High-Speed Rail Playbook Available For Foes
Professional athletes are understandably harangued by their coaches for leaving their playbooks on the subway, in their hotel rooms or anywhere the opponents might get their hands on them. Having the opposition’s game plan would allow for a decided advantage on game day.
When it comes to high-speed rail there is a playbook of sorts to counter attacks from the opposition. In this case, instead of Xs and Os scrawled on a white board, the American Public Transportation Association (APTA) has drafted a document entitled “An Inventory of the Criticisms of High-Speed Rail: With Suggested Responses and Counterpoints.”
Last week President Barack Obama took the offensive on behalf of high-speed rail by stating his continued support for California's $98.5-billion bullet train in his upcoming budget proposal. In addition, he sent U.S. Transportation Secretary Ray LaHood on a tour of California to promote the 800-mile network that will have trains traveling at a proposed 200 m.p.h.
Opponents of high-speed rail now have the opportunity to battle back with access to the government’s game plan.
According to the APTA documents the criticisms have been categorized into basically eight groupings:
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- Charges of elitism, social engineering, and untruthful attacks;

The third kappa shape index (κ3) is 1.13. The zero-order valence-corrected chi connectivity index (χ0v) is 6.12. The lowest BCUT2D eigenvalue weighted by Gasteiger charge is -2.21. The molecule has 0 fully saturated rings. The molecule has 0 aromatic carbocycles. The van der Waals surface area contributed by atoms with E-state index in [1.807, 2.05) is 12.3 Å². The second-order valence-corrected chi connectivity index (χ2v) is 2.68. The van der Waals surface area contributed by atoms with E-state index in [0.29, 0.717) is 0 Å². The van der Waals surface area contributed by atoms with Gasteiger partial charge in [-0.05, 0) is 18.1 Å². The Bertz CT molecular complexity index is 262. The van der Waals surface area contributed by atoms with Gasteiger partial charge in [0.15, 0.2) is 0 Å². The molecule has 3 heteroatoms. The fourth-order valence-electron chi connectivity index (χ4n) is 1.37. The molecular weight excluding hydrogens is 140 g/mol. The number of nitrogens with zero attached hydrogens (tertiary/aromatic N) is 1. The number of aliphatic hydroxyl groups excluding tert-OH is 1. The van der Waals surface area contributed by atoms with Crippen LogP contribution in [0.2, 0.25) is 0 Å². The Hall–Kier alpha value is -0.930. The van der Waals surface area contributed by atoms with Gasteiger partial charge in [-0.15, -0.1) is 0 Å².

- The unaffordability of high-speed rail;
- The lack of political and popular support for high-speed rail;
- The notion that rail corridors were being proposed and built to “nowhere;”
- Whether and why intercity and high-speed rail should receive a taxpayer subsidy;
- That intercity and high-speed passenger rail is old technology that is not transformational;
- That even though high-speed rail has enjoyed success in Europe and Japan, it’s a transportation technology that won’t work in the U.S.; and,
- That proponents of passenger and high-speed rail have overstated the benefits.
In the 80 page document the APTA counters the above arguments against to high-speed rail.
(To read the APTA playbook for yourself, click here.)
These talking points could come in handy for opponent and Beverly Hills resident Peter Seidel who must collect the signatures of 807,615 registered voters to have his so-called ‘No Train Please Act’ placed on the November ballot. Siedel has 150 days to circulate petitions for this measure, meaning the signatures must be collected by June 21, 2012.
Seidel’s measure would give California voters a chance to take a second look at the support they showed in 2008. The initiative would both block state funding for the train and demolish the California High Speed Rail Authority.
Seidel can be reached at P.O. Box 5738, Beverly Hills, California 90209, or visit their website here.
To read about the Republican playbook to derail high-speed rail, click here.
The American Public Transportation Association is a nonprofit international association of more than 1,500 public and private member organizations, engaged in the areas of bus, paratransit, light rail, commuter rail, subways, waterborne services, and intercity and high-speed passenger rail. This includes: transit systems; planning, design, construction, and finance firms; product and service providers; academic institutions; transit associations and state departments of transportation.